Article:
Yet the change in the form of government did little to quell the restiveness. Shortly thereafter, Thailand has been wracked with numerous coups, which often left the country under the rule of juntas and resulted to seventeen charter changes.
The instability came to a head last year, when anti-government forces led a series of occasionally-violent protests against Yingluck Shinawatra, the country’s first female Prime Minister and sister to exiled ex-PM Thaksin Shinawatra.
In hopes of easing the rapidly escalating tension, the Prime Minister has called for early elections on February 2. The Election Commission has said that it is ready for Election Day, where the country’s estimated 46 million voters are set to elect 480 members of the House of Representatives.
Yet things are never that easy in this deeply-divided country. The main opposition Democrat Party has said that it will boycott the polls. The party had demanded that the PM resign ahead of the elections and that an interim government be installed to effect reforms. The same position is being noisily advocated by protesters, which had been massing in crowds of as large as 150,000 warm bodies in the almost-weekly rallies since October.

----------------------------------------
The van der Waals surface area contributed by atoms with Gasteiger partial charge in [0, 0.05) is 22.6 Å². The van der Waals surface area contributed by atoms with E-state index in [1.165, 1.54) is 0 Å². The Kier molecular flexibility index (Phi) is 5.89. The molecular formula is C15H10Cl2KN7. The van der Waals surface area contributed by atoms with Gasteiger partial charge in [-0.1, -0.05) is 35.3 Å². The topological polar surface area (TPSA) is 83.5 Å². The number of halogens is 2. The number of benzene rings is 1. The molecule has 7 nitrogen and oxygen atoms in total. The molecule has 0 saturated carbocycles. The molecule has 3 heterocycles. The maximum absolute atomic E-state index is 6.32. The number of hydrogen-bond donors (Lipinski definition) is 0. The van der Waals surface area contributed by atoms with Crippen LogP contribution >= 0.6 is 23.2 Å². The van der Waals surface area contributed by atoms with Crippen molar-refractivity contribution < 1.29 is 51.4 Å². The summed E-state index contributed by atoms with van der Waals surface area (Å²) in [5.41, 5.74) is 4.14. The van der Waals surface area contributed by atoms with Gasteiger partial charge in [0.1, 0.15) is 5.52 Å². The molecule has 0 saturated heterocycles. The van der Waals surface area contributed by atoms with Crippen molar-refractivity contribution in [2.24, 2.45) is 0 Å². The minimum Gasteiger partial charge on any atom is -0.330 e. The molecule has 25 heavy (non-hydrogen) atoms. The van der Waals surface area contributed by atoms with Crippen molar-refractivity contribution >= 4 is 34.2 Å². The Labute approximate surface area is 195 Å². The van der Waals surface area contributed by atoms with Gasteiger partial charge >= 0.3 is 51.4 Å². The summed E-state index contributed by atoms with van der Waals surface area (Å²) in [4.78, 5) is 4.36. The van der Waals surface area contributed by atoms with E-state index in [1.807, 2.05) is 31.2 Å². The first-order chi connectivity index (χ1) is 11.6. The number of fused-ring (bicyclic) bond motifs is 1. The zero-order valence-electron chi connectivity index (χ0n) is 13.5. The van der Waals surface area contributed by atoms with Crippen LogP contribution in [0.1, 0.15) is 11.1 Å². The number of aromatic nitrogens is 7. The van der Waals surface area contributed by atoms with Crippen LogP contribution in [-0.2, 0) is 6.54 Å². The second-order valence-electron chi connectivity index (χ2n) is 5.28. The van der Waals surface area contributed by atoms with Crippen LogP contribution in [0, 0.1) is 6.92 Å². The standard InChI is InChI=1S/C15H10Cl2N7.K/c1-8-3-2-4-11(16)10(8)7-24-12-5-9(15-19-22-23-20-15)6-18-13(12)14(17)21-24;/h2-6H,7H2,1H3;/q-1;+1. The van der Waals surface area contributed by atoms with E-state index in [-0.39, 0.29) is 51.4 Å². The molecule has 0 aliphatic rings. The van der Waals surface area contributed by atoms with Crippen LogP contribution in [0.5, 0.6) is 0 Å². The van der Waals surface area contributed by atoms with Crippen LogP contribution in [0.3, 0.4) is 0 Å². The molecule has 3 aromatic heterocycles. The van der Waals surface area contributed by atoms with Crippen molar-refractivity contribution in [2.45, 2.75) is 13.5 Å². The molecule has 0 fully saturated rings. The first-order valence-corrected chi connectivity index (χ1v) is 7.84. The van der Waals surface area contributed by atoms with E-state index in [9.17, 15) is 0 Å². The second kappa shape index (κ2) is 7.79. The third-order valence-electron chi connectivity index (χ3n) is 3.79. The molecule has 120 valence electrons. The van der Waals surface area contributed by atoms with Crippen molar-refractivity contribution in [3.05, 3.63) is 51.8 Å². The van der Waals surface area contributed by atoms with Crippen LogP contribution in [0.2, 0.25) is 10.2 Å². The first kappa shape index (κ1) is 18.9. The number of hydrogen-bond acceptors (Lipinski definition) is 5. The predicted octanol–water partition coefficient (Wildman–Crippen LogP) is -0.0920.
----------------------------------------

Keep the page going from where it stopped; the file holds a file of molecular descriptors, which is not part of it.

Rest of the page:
Opponents of the Shinawatras, which mostly come from the educated middle and upper class as well as the business sector, are calling to reboot Thai society to stamp out the culture of corruption that they believe is driving away business and hampering the development of the country
Yet the appeal has fallen on deaf ears as Yingluck has already declared that the polls will proceed despite the planned boycott. Instead, she unveiled her own plan to ensure reforms which involves candidates taking an oath to call for the creation of a reform council right after being sworn into office. Her suggestion also specifies that the reform council be made up of members representing a broad spectrum of sectors at local and national levels.